The Back to the Future trilogy are amongst my favorite, favorite films. Ergo, I loved Back to the Future: The Ride, I thought it was just excellent. When I found out it was closing, I was really pissed, until I read the next sentence it was being replaced by a Simpsons ride. Swapping my favorite film for my favorite TV show? I guess that’s a fair enough substitute. For those who don’t know, the ride is a motion simulator; you get in a ride vehicle which faces a gigantic dome where they project a video, and the car dips, jerks and rocks in tandem with the film, so it seems like you’re actually moving. The story of the ride is that it’s the grand opening of a brand new ride at Krustyland, and you and the Simpsons have been chosen to be the first riders. Unfortunately, Sideshow Bob has escaped prison and seeks his revenge on the family, and what better way than test the still under construction roller coaster? In your own coaster car, you’re careening throughout the entire park as it falls apart around you, on a runaway ride that eventually takes you through the town of Springfield itself.
797px-The_Simpsons_Ride_Universal_Studios_FloridaIf I was smart, I would have taken plenty of photos of the ride building when I was there, but… nope. But I’m sure there’s plenty of pictures you can find online. The theming for the ride is awesome the entire way through. Entering Krusty’s wide-open mouth, you wait in the queue and are half-entertained by a variety of clips. I say this because half the time we get classic clips from episodes with amusement parks like “Itchy & Scratchy Land,” “Selma’s Choice” and “Lisa the Vegetarian.” The rest we get new animation of Krusty pimping his park of the Simpsons waiting in line. It really is jarring when you watch the sequence of clips back-to-back, just the stark difference between the two in terms of look and quality. The only new clip I care for is the one that ties back into Back to the Future. Dismayed at the closure of his colleague Doc Brown’s Institute of Future Technology (the building that housed the BTTF ride), Professor Frink goes back in time to save it, but only ends up causing the foreclosure to happen in the first place (“You idiot! You’ve ruined everything! Now I’ll have to sell the Institute of Future Technology to that mercenary clown!” “Mercenary clown? That’s me!”) Christopher Lloyd, of course, reprises his role as Doc Brown.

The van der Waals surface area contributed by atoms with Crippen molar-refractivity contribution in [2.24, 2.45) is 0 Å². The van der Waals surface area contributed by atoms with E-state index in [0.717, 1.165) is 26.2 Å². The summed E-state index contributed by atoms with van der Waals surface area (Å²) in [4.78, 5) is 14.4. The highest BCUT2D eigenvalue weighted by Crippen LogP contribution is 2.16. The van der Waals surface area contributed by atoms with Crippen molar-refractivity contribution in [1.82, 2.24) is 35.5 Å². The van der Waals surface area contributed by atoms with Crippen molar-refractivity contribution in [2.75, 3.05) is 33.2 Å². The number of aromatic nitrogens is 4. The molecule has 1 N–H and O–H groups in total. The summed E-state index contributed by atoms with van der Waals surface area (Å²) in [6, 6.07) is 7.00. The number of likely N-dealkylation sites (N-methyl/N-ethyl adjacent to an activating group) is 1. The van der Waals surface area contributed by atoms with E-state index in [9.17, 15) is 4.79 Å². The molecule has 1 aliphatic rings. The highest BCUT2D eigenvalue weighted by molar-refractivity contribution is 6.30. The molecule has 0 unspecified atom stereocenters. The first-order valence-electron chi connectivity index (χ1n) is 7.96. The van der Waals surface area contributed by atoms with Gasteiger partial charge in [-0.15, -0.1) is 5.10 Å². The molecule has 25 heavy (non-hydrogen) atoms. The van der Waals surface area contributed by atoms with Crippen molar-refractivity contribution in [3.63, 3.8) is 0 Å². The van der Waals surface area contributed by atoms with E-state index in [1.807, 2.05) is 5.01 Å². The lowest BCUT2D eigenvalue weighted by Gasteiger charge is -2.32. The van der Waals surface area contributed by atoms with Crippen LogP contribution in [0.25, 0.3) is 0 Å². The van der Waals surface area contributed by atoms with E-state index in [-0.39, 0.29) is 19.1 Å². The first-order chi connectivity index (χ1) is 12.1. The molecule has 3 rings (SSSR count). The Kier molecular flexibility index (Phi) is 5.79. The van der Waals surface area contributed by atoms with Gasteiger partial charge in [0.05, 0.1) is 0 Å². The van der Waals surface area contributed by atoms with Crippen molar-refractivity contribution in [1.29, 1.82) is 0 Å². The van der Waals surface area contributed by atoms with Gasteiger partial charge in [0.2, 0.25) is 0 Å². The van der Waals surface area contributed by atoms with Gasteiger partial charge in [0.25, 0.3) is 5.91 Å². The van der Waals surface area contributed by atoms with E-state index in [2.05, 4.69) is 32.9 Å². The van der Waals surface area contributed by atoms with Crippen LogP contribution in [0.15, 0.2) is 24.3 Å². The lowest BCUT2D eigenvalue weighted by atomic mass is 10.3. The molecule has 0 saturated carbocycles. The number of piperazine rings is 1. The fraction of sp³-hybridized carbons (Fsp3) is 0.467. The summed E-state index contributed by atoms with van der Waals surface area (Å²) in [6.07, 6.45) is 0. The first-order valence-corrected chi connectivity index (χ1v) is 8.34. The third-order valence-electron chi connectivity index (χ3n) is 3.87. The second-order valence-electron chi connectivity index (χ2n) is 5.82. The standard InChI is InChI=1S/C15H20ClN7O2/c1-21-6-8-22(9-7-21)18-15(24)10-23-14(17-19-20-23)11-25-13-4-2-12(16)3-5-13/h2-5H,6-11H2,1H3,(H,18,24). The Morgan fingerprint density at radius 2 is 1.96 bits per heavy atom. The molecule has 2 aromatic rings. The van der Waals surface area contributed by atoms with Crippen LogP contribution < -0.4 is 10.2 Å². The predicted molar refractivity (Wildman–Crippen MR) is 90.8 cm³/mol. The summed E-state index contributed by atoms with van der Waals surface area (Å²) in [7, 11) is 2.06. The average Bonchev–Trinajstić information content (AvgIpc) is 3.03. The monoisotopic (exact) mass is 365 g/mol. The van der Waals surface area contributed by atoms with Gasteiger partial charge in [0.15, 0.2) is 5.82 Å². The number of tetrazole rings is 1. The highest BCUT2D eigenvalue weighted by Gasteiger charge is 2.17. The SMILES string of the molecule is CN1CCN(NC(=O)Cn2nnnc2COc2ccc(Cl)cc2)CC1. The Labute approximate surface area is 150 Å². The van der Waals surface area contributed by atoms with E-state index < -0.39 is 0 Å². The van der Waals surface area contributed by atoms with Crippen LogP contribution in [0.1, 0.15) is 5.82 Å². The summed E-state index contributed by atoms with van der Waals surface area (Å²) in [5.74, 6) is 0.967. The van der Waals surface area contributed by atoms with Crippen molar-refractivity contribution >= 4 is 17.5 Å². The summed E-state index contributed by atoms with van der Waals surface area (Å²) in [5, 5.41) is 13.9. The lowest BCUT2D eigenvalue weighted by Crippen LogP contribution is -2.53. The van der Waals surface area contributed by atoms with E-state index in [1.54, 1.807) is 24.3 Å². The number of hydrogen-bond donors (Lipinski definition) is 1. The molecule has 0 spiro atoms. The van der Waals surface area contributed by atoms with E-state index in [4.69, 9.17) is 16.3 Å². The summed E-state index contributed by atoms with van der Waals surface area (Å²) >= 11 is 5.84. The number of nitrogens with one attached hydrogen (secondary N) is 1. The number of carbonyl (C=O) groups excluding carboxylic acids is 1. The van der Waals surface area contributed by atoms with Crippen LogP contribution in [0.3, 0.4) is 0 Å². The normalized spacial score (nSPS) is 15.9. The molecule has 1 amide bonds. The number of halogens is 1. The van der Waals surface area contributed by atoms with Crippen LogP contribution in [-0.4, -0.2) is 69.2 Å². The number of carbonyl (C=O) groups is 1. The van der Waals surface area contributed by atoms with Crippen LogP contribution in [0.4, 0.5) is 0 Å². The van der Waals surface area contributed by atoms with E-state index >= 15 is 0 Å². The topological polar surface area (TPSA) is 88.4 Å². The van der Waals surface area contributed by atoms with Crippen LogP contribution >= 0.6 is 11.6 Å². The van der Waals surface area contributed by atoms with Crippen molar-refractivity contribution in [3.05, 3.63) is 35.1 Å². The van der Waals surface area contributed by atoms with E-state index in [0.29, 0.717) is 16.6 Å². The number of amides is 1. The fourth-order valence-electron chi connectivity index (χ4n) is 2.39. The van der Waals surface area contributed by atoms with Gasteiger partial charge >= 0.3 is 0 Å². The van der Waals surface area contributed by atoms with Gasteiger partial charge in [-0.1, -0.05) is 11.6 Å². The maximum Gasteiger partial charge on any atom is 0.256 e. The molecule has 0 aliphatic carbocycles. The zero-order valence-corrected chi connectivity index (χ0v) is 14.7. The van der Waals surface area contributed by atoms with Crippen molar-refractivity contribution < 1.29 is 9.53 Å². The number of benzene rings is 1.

Entering the building, you’re surrounded by other booths “manned” by characters, like Patty & Selma at the lost and found, Willie running a carnival game, and Apu, of course, at the food stand. The pre-show room before the ride also has some neat stuff in it, with photos on the wall of Krusty’s past, from his childhood pie-flinging days, his stint as a stand-up from “The Last Temptation of Krust,” and a picture of him grinning next to a bemused Matt Groening. The pre-show itself is okay, setting up the groundwork for the actual ride where Maggie crawls into the nuclear reactor and Bob hijacks the park, but once you’ve seen it as many times as I have, it gets a bit tedious. Watching it with other people, however, provides a window into what people think is funny. Sometimes they’re not even paying attention, however, but people seem to love when Grampa immediately falls asleep, and Homer talking about Chewbacca and doing a Wookie scream for some reason. My favorite line is Krusty’s absolute disinterest (“Now enjoy the Ferris wheel! Or whatever this is…”)